Winter Bordeaux on Broadway

Now that the cold weather has settled back in, and the wind bustles its way down Broadway, I thought it high time we return to that most classic of full-bodied Winter wines: Bordeaux.

There is a clear reason for the reputation that precedes great Bordeaux: the wines are full of brooding quality, even in their youth. That said, the greatest houses have long been known to make wine that needs a fair amount of aging; even when approachable young, they transcend with decades of proper storage.

I visited Bordeaux twice, in the Summers of 2016 & 2017, and found that though the above may hold true somewhat, there is certainly a trend toward making wines that can still be deeply enjoyed (and remarkably profound) after only a few years—though they still are prepared to stand the test of time.

This week, we’ll begin with the second wine of Château Figeac: known as Petit-Figeac, it is a selection of parcels meant to encompass the vision of the House and also be accessible early. The 2014 is half Merlot, with Cabernet Sauvignon and just a touch of Cabernet Franc. This is dark-fruited elegance, here, with all of the meaty brawniness of Merlot on full display. There is fresh tannic structure here, too. Perfect on a cold day with a big bowl of Cassoulet.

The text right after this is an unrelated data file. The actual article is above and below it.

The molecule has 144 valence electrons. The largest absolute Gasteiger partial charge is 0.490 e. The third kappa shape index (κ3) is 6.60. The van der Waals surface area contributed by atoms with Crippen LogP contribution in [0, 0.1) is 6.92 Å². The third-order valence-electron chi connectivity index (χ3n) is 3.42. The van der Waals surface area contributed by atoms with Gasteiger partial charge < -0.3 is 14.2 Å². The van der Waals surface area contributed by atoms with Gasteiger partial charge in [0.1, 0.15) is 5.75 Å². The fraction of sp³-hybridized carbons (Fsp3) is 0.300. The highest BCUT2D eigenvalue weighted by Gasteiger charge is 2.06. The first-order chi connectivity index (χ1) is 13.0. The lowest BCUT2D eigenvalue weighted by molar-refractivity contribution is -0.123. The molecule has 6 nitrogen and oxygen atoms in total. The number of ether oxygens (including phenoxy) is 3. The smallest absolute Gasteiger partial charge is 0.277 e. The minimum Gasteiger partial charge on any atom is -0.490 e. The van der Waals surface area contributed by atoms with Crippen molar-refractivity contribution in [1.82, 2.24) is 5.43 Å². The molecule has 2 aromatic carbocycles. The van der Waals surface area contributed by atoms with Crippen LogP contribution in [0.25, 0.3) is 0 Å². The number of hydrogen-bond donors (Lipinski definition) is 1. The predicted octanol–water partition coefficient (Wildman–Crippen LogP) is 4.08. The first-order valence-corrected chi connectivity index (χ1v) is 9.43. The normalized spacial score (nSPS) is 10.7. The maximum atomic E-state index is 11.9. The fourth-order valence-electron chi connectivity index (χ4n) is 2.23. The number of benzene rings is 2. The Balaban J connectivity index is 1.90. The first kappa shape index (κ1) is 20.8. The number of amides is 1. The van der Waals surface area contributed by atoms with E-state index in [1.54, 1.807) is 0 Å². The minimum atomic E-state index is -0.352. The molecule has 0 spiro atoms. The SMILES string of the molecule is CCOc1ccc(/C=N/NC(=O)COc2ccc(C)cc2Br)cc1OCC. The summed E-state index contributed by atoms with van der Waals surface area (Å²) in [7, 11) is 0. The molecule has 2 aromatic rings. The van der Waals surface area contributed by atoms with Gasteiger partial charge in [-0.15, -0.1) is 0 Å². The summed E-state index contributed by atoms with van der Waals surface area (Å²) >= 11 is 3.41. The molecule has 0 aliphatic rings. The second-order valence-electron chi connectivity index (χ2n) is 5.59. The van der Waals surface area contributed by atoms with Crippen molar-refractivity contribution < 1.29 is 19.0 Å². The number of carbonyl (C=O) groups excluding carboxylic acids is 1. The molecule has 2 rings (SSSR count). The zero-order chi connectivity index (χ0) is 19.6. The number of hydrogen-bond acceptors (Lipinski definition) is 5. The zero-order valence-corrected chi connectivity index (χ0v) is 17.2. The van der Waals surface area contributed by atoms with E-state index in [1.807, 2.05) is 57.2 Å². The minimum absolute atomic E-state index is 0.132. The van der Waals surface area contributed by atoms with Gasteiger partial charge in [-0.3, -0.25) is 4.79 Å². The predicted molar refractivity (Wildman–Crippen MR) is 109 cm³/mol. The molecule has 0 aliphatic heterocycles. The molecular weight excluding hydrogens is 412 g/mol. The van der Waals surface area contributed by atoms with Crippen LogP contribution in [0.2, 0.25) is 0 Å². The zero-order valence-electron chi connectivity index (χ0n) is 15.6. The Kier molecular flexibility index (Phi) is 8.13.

For the weekend, we’ll revisit a favorite value-driven Bordeaux of mine, Château Potensac’s 2005 offering from the Médoc. These wines can be austere and rustic in youth, but once they’ve got a bit of age on them, they really reward the drinker with earthy charm and distinctive medium-bodied texture. 2005 is one of the best vintages they’ve put out in some time, and we’ll pour it out of a 6-liter Methuselah, meaning there’ll be an intense freshness one would miss in 750ml. Hope to see you this week!  


MONDAY (1/27), TUESDAY (1/28), WEDNESDAY (1/29) & THURSDAY (1/30)
Saint-Émilion 2014
Poured from a Double Magnum

FRIDAY (1/31), SATURDAY (2/1) & SUNDAY (2/2)
Château Potensac,
Médoc 2005
Poured from a 6-Liter Methuselah